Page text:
"If I had known it was him across the street, I probably wouldn't have called 911," Dave Reiling said. "I would have just met him at his house, you know?"
Reiling's call to 911 began the series of events that led to Clark being shot to death by two Sacramento police officers.
He says on March 18, he saw someone break a window on his Ford Explorer. Reiling said it was dark and wasn't sure who was there, but says in the daylight he would have recognized Clark.
"I never really knew him knew him. But I knew of him. He was a nice guy, he didn't deserve that, even if he was breaking my windows out," Reiling told FOX40.
Now, Reiling stands behind Clark's family and thinks the national attention is actually a good thing.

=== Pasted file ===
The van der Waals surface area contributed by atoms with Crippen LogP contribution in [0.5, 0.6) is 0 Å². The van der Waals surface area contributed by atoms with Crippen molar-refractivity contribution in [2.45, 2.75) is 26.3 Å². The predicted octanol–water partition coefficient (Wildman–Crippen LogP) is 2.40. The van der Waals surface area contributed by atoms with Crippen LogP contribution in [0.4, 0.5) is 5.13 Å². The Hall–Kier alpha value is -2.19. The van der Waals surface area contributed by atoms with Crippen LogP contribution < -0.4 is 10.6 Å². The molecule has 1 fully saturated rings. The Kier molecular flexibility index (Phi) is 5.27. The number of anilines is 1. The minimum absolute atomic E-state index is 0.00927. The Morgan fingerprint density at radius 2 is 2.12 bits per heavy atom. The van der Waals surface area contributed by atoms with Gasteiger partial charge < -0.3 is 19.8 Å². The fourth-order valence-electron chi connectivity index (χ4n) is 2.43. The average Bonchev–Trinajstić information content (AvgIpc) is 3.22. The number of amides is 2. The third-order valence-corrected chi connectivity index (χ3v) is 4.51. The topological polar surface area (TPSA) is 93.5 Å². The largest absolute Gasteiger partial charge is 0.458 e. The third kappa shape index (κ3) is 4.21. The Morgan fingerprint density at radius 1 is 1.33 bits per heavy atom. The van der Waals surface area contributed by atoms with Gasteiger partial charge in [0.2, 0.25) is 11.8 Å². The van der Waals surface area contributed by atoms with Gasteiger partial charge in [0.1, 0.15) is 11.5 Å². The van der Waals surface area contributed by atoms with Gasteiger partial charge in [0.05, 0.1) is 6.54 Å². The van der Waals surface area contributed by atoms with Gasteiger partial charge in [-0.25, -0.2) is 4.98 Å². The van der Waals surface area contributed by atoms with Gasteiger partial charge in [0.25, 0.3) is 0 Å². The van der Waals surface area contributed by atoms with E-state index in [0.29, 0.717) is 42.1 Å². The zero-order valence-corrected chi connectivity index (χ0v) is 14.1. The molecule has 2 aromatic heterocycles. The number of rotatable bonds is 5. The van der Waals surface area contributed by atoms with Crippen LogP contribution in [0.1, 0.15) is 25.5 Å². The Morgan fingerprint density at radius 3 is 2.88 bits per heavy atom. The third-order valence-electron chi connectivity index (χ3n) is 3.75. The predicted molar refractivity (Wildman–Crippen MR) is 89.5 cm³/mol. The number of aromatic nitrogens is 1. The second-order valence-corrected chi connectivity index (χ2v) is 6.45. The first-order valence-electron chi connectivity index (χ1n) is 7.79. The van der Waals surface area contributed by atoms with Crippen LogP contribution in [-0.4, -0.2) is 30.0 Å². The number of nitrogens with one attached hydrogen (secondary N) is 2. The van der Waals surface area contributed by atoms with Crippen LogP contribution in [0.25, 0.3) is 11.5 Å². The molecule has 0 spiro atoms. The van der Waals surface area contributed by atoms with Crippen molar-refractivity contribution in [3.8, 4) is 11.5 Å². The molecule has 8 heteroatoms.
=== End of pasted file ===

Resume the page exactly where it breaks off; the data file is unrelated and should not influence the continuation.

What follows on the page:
"It needs to be national, it needs to be worldwide," he said. "That way, people know what's going on and put a stop to this police brutality and shootings for no reason."
Both of Reiling's trucks, which he says are his livelihood, are in police custody as evidence.
But as the story that started just outside his doorstep continues to highlight race relations nationwide, Reiling says he wants to remain out of the way and support a family in mourning.